Authors: Carole Wilkinson
“Prince Ramose was very interested in this funeral. It was his own.”
Someone tried to kill Prince Ramose. If they think he is dead, he will be safe.
Pampered, selfish and very much alive, Prince Ramose lives in disguise in the Valley of the Tombs.
How will this spoilt prince survive such a brutal place?
Can he outwit those who want him dead?
The boy was standing on a dry, rocky hill. He looked around. There wasn’t a blade of anything growing. He looked down at himself. Why were his clothes so dusty and why was he wearing such awful reed sandals? Where were his red leather ones with the turned-up toes? He heard a mournful chanting drifting up from below. Snaking along in the valley was a procession. At
the front was a jackal-headed priest. The sun reflected on gold and jewels. A beautiful coffin on an ornate sled was being pulled by six oxen. Six priests followed behind. They all wore brilliant white robes with leopard skins draped over their shoulders.
It was a funeral procession. The boy looked closer. How many loads of funeral goods were there? How many mourners were there?
He had a special interest in this funeral.
It was his own.
Ramose awoke and shivered. He hoped it was a dream, but he was too scared to open his eyes. What if it wasn’t? He opened one eye. He could see something green. He opened the other eye. He could see something blue. He sighed with relief. He was in his sleeping chamber. Above him was the bright coloured wall painting of his father hunting a hippopotamus. His father was standing on a papyrus boat about to throw a spear. The river beneath the boat teemed with fish and eels. The unfortunate hippopotamus, unaware of his fate, wallowed in the mud at the water’s edge. The reeds growing on the riverbank were full of birds and butterflies. On the other wall was a painting of the blue-skinned god Amun.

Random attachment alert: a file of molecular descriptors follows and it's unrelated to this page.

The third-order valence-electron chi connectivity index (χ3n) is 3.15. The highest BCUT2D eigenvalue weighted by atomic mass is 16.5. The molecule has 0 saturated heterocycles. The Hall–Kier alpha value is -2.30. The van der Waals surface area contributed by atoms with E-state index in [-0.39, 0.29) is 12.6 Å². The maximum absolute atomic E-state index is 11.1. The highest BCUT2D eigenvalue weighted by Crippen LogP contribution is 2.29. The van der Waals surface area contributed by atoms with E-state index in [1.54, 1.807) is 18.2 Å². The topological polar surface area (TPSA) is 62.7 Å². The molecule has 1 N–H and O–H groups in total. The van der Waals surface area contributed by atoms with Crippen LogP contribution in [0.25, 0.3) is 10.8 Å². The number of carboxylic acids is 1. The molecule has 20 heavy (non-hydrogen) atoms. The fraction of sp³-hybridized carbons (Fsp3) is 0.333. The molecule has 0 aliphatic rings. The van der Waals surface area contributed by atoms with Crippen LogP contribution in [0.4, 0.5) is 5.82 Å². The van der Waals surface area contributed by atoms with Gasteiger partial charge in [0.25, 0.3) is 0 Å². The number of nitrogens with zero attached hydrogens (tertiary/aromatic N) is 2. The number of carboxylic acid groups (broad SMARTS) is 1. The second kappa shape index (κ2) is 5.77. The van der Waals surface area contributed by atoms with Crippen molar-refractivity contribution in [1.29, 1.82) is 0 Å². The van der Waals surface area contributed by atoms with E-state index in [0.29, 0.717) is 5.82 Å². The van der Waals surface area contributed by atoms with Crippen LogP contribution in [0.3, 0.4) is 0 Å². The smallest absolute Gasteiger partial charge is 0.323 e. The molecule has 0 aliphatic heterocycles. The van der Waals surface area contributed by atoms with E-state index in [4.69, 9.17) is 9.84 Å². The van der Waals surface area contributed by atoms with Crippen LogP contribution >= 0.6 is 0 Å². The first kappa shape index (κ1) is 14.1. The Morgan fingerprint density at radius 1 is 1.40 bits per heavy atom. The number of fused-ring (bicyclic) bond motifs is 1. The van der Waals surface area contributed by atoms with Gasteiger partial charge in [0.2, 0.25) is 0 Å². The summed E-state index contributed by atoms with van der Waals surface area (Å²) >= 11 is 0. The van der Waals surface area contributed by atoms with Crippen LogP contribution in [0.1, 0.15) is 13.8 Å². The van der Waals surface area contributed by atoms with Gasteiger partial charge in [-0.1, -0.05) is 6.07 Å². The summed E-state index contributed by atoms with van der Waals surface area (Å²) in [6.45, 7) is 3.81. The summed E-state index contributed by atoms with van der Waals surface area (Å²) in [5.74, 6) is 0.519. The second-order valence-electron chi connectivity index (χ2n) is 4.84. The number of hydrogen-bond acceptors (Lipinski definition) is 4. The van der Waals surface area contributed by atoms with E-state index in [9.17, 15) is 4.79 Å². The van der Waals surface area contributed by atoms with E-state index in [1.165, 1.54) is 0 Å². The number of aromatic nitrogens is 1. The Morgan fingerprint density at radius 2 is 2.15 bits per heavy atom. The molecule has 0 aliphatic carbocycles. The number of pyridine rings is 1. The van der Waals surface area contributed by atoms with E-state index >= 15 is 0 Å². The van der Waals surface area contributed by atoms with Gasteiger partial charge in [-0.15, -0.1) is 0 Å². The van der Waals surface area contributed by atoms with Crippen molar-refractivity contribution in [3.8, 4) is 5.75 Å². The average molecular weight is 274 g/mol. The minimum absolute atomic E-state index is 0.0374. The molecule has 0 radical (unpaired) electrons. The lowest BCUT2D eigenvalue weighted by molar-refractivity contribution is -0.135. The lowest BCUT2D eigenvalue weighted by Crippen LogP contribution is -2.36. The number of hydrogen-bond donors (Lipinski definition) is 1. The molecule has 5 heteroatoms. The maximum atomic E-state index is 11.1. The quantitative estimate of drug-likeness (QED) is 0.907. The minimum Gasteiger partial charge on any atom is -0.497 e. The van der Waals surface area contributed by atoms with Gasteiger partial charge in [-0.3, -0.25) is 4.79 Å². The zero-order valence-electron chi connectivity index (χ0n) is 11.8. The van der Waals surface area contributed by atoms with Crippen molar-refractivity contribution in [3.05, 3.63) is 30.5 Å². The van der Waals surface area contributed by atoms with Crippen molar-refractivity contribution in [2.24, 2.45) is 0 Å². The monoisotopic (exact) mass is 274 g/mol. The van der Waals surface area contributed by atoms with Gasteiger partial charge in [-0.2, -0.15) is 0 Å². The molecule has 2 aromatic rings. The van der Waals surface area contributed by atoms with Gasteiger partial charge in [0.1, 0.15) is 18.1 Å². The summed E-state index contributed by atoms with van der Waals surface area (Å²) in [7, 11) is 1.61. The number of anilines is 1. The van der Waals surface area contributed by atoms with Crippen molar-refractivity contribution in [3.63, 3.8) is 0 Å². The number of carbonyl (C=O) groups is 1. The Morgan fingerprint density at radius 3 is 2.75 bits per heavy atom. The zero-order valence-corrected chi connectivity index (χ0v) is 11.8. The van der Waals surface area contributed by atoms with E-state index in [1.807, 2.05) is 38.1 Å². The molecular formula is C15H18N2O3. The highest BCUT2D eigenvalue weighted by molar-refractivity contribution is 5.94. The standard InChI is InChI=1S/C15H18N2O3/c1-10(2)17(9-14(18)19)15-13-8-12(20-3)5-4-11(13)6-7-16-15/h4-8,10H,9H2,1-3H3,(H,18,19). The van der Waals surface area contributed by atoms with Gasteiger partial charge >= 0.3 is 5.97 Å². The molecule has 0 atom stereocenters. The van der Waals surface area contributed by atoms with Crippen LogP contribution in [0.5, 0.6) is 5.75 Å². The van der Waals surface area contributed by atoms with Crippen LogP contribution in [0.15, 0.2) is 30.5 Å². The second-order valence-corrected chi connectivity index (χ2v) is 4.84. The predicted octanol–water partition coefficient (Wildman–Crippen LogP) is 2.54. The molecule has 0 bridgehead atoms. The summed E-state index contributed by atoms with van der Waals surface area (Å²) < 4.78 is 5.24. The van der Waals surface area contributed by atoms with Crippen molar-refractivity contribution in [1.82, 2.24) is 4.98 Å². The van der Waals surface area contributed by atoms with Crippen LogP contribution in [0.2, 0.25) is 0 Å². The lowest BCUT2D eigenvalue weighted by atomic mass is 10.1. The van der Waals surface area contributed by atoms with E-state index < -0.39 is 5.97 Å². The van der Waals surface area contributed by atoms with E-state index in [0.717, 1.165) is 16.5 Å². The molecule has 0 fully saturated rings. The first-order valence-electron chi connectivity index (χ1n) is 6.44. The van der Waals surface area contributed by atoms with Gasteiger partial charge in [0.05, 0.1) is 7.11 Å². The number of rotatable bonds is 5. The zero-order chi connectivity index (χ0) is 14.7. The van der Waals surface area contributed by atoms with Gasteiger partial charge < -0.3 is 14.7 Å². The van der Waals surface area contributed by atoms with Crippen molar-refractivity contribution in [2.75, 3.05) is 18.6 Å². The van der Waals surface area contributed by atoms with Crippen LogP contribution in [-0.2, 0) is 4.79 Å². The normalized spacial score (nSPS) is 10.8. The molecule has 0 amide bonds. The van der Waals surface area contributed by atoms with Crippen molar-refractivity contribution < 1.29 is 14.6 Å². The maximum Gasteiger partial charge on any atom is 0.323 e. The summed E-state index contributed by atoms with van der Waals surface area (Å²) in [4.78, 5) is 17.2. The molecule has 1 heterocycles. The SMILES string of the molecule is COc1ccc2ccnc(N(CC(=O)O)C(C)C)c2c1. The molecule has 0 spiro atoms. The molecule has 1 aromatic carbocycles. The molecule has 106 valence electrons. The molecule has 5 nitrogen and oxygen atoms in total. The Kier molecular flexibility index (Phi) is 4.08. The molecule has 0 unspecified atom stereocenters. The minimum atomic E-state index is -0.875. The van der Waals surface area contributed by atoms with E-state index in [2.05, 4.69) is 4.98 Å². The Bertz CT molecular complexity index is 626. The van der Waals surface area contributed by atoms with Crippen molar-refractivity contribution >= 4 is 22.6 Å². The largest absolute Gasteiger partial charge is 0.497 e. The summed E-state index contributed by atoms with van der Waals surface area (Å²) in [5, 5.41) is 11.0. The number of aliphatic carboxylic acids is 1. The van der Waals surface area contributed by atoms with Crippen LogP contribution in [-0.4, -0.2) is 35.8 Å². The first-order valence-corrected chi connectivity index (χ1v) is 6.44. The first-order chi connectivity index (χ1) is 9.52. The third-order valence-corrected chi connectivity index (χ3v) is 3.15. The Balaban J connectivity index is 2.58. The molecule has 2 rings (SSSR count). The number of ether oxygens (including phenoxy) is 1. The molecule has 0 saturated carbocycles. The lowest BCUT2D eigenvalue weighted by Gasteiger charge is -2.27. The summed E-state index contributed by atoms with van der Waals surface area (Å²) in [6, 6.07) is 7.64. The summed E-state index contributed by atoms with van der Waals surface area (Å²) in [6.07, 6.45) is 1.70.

Ramose had woken up to these paintings all his life and he loved them. He didn’t see his father very often in the flesh, but he had the painting to look at, and Amun, king of the gods, was always there watching over him while he slept.
Through the window Ramose could see the date palms and tamarisk trees in his own private courtyard. He got up from his bed and walked outside. The air was already warm even though it was early. He climbed up the stone stairs to the roof. The white-walled palace buildings spread in front of him.
Ramose breathed in deeply. A familiar smell filled his nostrils, the damp, slightly rotting smell of the fields to the east where all the palace food was grown. Beyond the palace walls, beyond the gardens, was the silver, glittering strip of the Nile. On the other side of the river was the sprawling city of Thebes and, to the north, the temple complex with towering obelisks and colourful pennants fluttering from gold-tipped flagpoles.
Ramose climbed back down again. Two servants were waiting to dress him in a clean white kilt and a tunic—both made of fine linen. They brought him fresh bread, sweet cake filled with dried plums and pomegranate juice for his breakfast. He sat down on an elegant chair with legs that ended in carved lion’s feet. He chewed on the bread while the servants put on his sandals.